Joyce Klaver’s experience renting apartments to students in Waterloo, Ont. has been mostly good, but there have been exceptions.
There was the young man who creeped out his roommates by making little altars out of animal bones and hair from the shower drain.
“That was pretty disruptive,” she said. “I had to evict him.”
Then there were the students that dumped half a truckload of sand into their common area and held a drunken volleyball tournament – in the nude.
But overall, Klaver enjoyed her time as a landlord and made a good living doing it. Her son now runs the business, Waterloo Off-Campus Housing.
“Some of the kids I’ve met, I might see them 15 years later, much like a teacher,” she said.
“I get to see these kids as they’re going through their lives and I keep in contact with a few of them.”
Becoming a landlord can be a good way to bring in some extra income, but it’s important to do your homework to make sure you don’t end up with a problem tenant – and know how to respond if you do.
It’s crucial to understand what your legal obligations are and what is required from tenants. The law varies greatly from province to province.
“I think the first thing you need to recognize is that as soon as you make the decision that you’d like to rent that you’re now going into a business and it’s a business that’s governed by laws, by rules, by regulations,” said Gerry Baxter, executive director of the Calgary Residential Rental Association, which offers courses and support to landlords.
“You have to take the time to educate yourself in how the legislation operates.”
A lot of landlords like to think the best of people and don’t effectively screen out bad tenants, said Rochelle Johannson, a lawyer with the Centre for Public Legal Education in Alberta.
“They really liked the person that came, so they let them rent even though they might not be a perfect tenant on paper. And then there were problems later on.”
Just calling references may not be enough, as a friend can easily pose as a past landlord and sing a prospective tenant’s praises. Johannson recommends doing a little more digging and even using social media to get more background.
In many cases, an applicant must consent to having personal information shared.
Ike Awgu, an Ottawa lawyer who represents landlords, said employment checks are also necessary.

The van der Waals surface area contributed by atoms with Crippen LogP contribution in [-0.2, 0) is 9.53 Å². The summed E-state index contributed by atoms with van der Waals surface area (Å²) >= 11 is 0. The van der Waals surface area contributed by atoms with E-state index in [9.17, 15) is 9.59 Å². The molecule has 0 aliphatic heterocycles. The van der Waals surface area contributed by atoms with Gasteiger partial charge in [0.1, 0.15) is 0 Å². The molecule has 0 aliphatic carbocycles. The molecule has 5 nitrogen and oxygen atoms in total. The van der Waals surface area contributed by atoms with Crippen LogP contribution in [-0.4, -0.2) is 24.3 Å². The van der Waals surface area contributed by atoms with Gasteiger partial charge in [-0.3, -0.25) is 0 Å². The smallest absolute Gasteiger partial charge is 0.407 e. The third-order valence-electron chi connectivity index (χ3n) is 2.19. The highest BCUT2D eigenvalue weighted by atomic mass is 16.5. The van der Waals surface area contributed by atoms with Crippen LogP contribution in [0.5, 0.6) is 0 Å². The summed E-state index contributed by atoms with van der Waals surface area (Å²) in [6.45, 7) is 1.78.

“It’s not only to ascertain whether or not they can afford to live in your unit and have been working there for a while. But also so that if things go south, if you have to sue them for money or they cause damage, you can garnish their wages.”
Just one letter from a lawyer to a delinquent tenant’s workplace is often embarrassing enough to get a prompt payment, said Awgu.
Like references, Awgu recommends approaching the employment check with a bit of skepticism.
“Google things, people,” he said.
Some landlords do credit checks on their prospective tenants, but Awgu said that’s not necessarily the best way to get an accurate picture. A lot of new Canadians or young tenants won’t have much of a credit history and “there are people who have really good credit and then they’re just monsters.”
If issues do come up, responding quickly and in a consistent manner is key. Johannson says it’s a good idea to set out a protocol ahead of time outlining the steps to be taken if a tenant does cause problems.
And make sure to get everything in writing.
“If you’re standing in front of the judge, if you have things that are written that a judge can look at and see, then you’re already starting off on a better foot,” said Johannson.
Awgu said letting bad situations drag on too long just makes matters worse. Often landlords want to solve the problem themselves instead of getting help from a lawyer early on.
“The number of stories I hear that began with ‘I wanted to be a nice person.’ are legion,” he said. “You can’t let yourself be made a fool of. And far too many landlords basically do that by the time they call our office.”